Hope is a grinning puddle on a stormy day
#1
Your mind fills me with a sense of vellichor
 It’s so sad to know that even if I lived
Two hundred years I wouldn´t finish
Reading your infinite pages
 
It´s so sad, but now I have you here
By my side, and we are talking, and
I am over the moon and you are under
The scars and your pain is no longer painful
 
And our eyes no longer cry and we
No longer exist how we used to exist
And the long dry way we used to walk
Now is green and even longer, endless
 
Oh please let me sing for you, birds
Oh birds, let me tell you how I am
On cloud nine and you are just on a tree
And you can´t see what I glimpse from here
 
Let me tell you what I see, let me tell
You please while I can, cause I´m afraid
The sky I´m actually looking at is just
The reflection of a smiling puddle in  
Which I slipped on my way home. 
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#2
(10-21-2019, 03:09 AM)MrPlus Wrote:  Your mind fills me with a sense of vellichor
 It’s so sad to know that even if I lived
Two hundred years I wouldn´t finish
Reading your infinite pages
 
It´s so sad, but now I have you here
By my side, and we are talking, and
I am over the moon and you are under
The scars and your pain is no longer painful
 
And our eyes no longer cry and we
No longer exist how we used to exist
And the long dry way we used to walk
Now is green and even longer, endless
 
Oh please let me sing for you, birds
Oh birds, let me tell you how I am
On cloud nine and you are just on a tree
And you can´t see what I glimpse from here
 
Let me tell you what I see, let me tell
You please while I can, cause I´m afraid
The sky I´m actually looking at is just
The reflection of a smiling puddle in  
Which I slipped on my way home. 

My guess is that the author is speaking about his relationship with a personal god, and occasionally contrasting how that relationship used to be in childhood with what it's like now, in the manner of Wordsworth. 
I don't think that vellichor, while an interesting new word, does anything other than be a novel usage of it, in the first line.
I also find the last strophe confusing. If the author is on cloud nine and used to speak with Yeshua of Nazareth (the one with the scars) - if my previous reading is right - then why would he be afraid that his belief is false? There is nothing in the previous lines that suggests a plausible reason why the author would be having that sense of self awareness.

The middle three strophes are nice. although 'under the scars' is hard to decipher.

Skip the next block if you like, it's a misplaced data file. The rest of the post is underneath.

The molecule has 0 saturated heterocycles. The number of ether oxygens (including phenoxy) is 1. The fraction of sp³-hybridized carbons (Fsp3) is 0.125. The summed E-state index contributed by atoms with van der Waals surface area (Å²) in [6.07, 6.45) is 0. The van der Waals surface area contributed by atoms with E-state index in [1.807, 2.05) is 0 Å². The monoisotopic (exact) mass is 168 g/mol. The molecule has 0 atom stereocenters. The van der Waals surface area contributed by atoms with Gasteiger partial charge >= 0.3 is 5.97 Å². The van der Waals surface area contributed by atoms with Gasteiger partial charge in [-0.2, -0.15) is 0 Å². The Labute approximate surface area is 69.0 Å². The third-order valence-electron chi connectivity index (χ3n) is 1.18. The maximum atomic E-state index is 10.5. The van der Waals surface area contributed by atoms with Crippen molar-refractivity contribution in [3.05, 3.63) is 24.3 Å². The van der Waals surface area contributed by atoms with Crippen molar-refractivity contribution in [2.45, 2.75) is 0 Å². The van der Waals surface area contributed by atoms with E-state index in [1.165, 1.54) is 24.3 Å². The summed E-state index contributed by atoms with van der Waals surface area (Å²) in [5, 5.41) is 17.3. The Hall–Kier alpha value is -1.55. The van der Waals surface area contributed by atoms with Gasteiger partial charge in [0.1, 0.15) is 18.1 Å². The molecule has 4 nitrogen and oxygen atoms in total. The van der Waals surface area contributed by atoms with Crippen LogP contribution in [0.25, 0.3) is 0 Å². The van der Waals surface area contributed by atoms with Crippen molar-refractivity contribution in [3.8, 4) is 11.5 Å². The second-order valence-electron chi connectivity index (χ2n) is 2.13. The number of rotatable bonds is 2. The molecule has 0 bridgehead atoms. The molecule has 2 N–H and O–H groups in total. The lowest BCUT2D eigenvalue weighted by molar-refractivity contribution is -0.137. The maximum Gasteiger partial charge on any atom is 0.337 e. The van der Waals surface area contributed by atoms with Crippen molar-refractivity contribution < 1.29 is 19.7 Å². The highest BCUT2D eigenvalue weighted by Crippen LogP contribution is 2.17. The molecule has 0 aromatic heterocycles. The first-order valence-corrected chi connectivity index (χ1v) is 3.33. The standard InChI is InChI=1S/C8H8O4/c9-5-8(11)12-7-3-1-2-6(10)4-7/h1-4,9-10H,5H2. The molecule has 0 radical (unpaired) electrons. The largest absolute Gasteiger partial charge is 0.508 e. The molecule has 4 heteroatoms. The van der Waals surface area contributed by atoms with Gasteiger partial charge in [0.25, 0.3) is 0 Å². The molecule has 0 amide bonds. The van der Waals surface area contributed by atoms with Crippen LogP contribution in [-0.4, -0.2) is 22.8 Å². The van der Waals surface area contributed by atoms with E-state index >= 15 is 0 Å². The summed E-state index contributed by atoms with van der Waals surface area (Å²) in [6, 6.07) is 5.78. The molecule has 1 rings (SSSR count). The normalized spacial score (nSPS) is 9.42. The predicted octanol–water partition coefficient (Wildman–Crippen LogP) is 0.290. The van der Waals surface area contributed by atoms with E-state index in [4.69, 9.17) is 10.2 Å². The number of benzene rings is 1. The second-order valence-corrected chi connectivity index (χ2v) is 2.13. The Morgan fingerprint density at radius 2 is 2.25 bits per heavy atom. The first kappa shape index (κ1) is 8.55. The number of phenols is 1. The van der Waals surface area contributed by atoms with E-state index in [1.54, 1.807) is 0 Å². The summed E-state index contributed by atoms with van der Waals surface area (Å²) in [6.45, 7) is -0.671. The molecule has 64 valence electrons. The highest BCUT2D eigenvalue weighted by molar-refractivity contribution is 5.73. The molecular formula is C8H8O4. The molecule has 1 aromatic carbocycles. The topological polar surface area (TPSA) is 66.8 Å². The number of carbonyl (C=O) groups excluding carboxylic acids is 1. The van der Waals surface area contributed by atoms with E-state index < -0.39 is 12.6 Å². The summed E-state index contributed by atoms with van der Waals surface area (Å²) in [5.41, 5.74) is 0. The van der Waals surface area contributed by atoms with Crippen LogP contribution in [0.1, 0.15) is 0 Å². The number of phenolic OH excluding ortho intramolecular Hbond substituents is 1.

(10-21-2019, 03:09 AM)MrPlus Wrote:  Your mind fills me with a sense of vellichor
 It’s so sad to know that even if I lived
Two hundred years I wouldn´t finish
Reading your infinite pages
 
It´s so sad, but now I have you here
By my side, and we are talking, and
I am over the moon and you are under
The scars and your pain is no longer painful
 
And our eyes no longer cry and we
No longer exist how we used to exist
And the long dry way we used to walk
Now is green and even longer, endless
 
Oh please let me sing for you, birds
Oh birds, let me tell you how I am
On cloud nine and you are just on a tree
And you can´t see what I glimpse from here
 
Let me tell you what I see, let me tell
You please while I can, cause I´m afraid
The sky I´m actually looking at is just
The reflection of a smiling puddle in  
Which I slipped on my way home. 

My guess is that the author is speaking about his relationship with a personal god, and occasionally contrasting how that relationship used to be in childhood with what it's like now, in the manner of Wordsworth. 
I don't think that vellichor, while an interesting new word, does anything other than be a novel usage of it, in the first line.
I also find the last strophe confusing. If the author is on cloud nine and used to speak with Yeshua of Nazareth (the one with the scars) - if my previous reading is right - then why would he be afraid that his belief is false? There is nothing in the previous lines that suggests a plausible reason why the author would be having that sense of self awareness.

The middle three strophes are nice, although 'under the scars' is hard to decipher.
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#3
I interpret this as being about a loved one that has died. Overall, the poem feels a bit melodramatic, especially S4. I think this has to do with the parts that are repeated seeming cliche (“Oh” in S4, and “It’s so sad” in S1 and S2). I don’t like the use of the word vellichor, but I see how it connects with pages. I think overall the poem is confusing, and I had to do a good deal of reading between the lines to come up with a narrative that sort of made sense.
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